For the next few months, ASWA will be highlighting the work of courageous African sex workers’ rights activists across the continent. ASWA is also building the profile of these activists doing commendable work but are often not highlighted. Most are ASWA members, while others are emerging activists.
Clara, as she is popularly known,talks about her life, work and activism, in Tanzania where there is sustained anti HIV, anti gay, and anti sex work rhetoric, surprisingly, from the Government.
Clara is a transgender woman and a sex worker in Tanzania, where police brutality is the norm. Clara has been arrested and intimidated for her activism. However, she says she will not be cowed into silence.
How did you get involved with sex worker rights activism? What issues or people inspired you?
In 2011 while working for one of the LGBT organisations, one of my friends convinced me to join the sexual and gender minorities movement. I did and later became the assistance outreach coordinator of the organisation I was working with exposing me to the lived realities of queer and sex workers.
Which countries and/or regions are you focused on in terms of mobilising support for the work that you do?
Tanzania, mostly and also Zanzibar.
What organisations are you currently involved in and what are the priority areas these organisations work in? Also, tell us a bit about your activism and work specifically.
I work with Tanzania Community Empowerment Foundation (TACEF), whose main objectives are to carry out capacity building for the transgender community and sex workers, create awareness on sexual reproductive health rights of sex workers and LGBTI persons, research and documentation, advocacy and lobbying and economic empowerment.
My main duties are to guide and support the advocacy work. The focus is mainly on human basic rights, health rights and sexual rights regardless of sexual orientation and gender identity.
What were the biggest events or challenges you have faced in the past?
Once, I was arrested by the police in Dar es Salaam while I attended a meeting to discuss coalition making. I have also been profiled and outed by local media as gay. We were forced to close our organisation offices after some Ministers in Government issued threats that we are being targeted for our work. Most people have been forced to hide.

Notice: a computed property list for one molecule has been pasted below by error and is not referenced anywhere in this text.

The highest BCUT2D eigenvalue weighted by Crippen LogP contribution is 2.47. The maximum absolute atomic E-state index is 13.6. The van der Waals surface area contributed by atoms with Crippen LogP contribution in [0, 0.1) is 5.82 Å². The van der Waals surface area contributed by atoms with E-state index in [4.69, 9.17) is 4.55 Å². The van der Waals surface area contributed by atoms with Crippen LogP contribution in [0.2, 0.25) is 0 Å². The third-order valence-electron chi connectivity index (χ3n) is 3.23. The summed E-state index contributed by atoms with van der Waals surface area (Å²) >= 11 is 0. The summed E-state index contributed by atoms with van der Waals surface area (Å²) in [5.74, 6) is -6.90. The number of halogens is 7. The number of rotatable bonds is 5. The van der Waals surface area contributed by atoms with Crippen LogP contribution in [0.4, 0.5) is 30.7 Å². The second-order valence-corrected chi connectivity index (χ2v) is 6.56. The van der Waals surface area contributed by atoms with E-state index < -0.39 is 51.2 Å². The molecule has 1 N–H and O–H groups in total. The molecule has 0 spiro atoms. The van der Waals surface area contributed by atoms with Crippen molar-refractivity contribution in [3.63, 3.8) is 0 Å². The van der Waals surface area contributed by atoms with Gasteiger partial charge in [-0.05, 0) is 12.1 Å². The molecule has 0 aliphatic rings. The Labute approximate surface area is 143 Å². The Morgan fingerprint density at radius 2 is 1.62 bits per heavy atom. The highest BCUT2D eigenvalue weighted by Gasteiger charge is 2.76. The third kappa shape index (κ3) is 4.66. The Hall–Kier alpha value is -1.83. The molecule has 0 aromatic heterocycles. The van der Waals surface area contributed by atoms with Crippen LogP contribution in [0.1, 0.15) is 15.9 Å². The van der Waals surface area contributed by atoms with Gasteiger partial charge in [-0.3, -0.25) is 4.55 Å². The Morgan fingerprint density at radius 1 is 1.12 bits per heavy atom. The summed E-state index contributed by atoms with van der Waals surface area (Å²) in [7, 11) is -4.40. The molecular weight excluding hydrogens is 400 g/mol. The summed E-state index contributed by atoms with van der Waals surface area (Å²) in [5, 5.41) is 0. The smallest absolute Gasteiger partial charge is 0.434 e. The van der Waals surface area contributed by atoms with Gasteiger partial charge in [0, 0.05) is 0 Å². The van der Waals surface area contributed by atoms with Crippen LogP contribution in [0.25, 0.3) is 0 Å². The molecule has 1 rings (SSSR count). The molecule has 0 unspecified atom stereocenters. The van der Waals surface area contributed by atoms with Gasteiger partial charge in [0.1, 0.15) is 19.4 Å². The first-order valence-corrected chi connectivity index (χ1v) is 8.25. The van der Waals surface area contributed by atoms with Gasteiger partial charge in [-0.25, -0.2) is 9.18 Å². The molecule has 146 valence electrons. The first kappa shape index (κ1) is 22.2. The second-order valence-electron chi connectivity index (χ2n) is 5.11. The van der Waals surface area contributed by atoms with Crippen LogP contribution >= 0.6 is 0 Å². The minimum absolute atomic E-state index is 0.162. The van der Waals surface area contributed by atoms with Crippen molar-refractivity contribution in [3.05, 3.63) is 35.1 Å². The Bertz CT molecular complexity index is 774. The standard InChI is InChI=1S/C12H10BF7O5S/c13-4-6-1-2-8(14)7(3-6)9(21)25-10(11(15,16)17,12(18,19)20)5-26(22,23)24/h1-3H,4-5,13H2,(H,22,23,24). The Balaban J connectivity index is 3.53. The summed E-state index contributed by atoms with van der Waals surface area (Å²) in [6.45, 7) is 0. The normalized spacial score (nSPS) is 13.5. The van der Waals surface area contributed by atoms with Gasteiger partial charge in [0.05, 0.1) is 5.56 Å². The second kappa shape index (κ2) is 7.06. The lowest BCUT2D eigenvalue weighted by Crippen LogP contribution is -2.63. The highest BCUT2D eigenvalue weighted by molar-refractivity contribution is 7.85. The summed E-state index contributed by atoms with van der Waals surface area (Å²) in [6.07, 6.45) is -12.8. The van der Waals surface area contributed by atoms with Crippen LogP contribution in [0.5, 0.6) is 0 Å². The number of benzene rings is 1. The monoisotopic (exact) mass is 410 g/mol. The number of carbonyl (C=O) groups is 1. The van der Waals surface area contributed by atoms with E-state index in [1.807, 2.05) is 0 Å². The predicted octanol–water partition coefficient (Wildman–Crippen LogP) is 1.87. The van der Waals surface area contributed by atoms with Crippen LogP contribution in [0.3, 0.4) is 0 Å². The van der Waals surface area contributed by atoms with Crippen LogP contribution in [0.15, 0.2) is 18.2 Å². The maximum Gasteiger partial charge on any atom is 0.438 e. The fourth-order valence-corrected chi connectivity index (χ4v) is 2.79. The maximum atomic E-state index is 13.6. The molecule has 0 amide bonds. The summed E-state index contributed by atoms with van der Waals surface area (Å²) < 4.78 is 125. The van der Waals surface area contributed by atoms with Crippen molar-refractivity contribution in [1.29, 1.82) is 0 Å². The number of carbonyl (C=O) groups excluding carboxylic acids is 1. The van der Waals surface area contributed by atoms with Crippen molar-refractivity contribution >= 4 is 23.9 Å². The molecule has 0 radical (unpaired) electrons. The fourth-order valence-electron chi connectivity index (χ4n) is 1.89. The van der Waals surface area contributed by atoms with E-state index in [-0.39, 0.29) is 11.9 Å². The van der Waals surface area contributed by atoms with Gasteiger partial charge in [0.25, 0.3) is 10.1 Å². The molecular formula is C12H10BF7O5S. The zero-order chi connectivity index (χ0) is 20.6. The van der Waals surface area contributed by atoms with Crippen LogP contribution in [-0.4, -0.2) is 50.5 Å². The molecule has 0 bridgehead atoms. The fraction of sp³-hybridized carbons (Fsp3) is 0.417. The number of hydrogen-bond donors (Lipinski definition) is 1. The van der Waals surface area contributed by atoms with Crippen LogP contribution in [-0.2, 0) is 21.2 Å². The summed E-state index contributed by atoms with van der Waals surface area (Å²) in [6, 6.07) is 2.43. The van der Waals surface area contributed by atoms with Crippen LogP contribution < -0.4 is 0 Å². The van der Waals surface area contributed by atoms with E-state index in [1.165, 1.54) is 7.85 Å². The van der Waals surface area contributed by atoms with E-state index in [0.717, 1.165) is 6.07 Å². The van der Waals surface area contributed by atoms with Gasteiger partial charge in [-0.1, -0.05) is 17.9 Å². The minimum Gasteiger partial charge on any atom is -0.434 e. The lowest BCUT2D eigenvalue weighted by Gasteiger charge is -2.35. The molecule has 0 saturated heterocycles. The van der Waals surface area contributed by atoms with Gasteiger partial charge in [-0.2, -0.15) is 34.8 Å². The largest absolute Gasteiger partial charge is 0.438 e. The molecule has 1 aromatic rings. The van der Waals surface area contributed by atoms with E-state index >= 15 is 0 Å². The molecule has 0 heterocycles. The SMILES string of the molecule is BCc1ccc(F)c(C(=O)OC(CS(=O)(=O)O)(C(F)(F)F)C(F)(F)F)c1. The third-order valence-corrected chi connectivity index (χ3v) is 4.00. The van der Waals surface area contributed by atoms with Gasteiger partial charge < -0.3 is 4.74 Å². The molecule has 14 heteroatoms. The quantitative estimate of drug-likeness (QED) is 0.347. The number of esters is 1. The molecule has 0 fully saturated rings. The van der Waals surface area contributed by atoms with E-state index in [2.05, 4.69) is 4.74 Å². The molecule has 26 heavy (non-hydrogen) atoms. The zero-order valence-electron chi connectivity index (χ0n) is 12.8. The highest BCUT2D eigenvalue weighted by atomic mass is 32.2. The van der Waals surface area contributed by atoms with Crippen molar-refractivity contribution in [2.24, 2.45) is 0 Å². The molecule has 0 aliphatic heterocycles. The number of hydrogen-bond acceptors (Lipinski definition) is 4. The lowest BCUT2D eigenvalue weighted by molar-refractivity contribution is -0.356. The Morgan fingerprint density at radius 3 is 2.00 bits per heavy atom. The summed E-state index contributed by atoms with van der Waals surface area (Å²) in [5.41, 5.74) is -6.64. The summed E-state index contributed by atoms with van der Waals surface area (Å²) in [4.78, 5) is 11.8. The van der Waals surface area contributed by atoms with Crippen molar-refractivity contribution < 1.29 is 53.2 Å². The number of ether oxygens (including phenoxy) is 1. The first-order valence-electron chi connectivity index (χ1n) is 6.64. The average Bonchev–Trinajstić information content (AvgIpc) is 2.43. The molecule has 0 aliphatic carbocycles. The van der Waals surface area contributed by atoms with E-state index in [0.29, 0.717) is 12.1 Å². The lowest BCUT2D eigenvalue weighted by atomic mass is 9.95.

What do you think will be the biggest challenges for your organisation/sex workers in your country in the future?
Opposition and oppression by our Government since sex workers are not recognised legally in Tanzania. Recently, the Health and Interior Ministers have issued threats against our work including conducting raids on our organisations to find evidence of homosexuality. Most people are afraid of being outed, or arrested.
Do you have one message for the sex worker rights movement or one message for people outside of the movement?
Let us raise our voices and spread awareness.
How do you carry out your activism, for example what forms of social media and/or strategies do you use? (protests, social media and legislation among others) to further the cause you advocate for?
I share reports and also reach out to people through social media. We often use this medium as we reach a large number of people and therefore our audience is large. We have often worked on HIV services provision as its easy to use health as an entry point. Despite the current laws used against sex workers, we have supported those who have been arrested by linking them with legal services.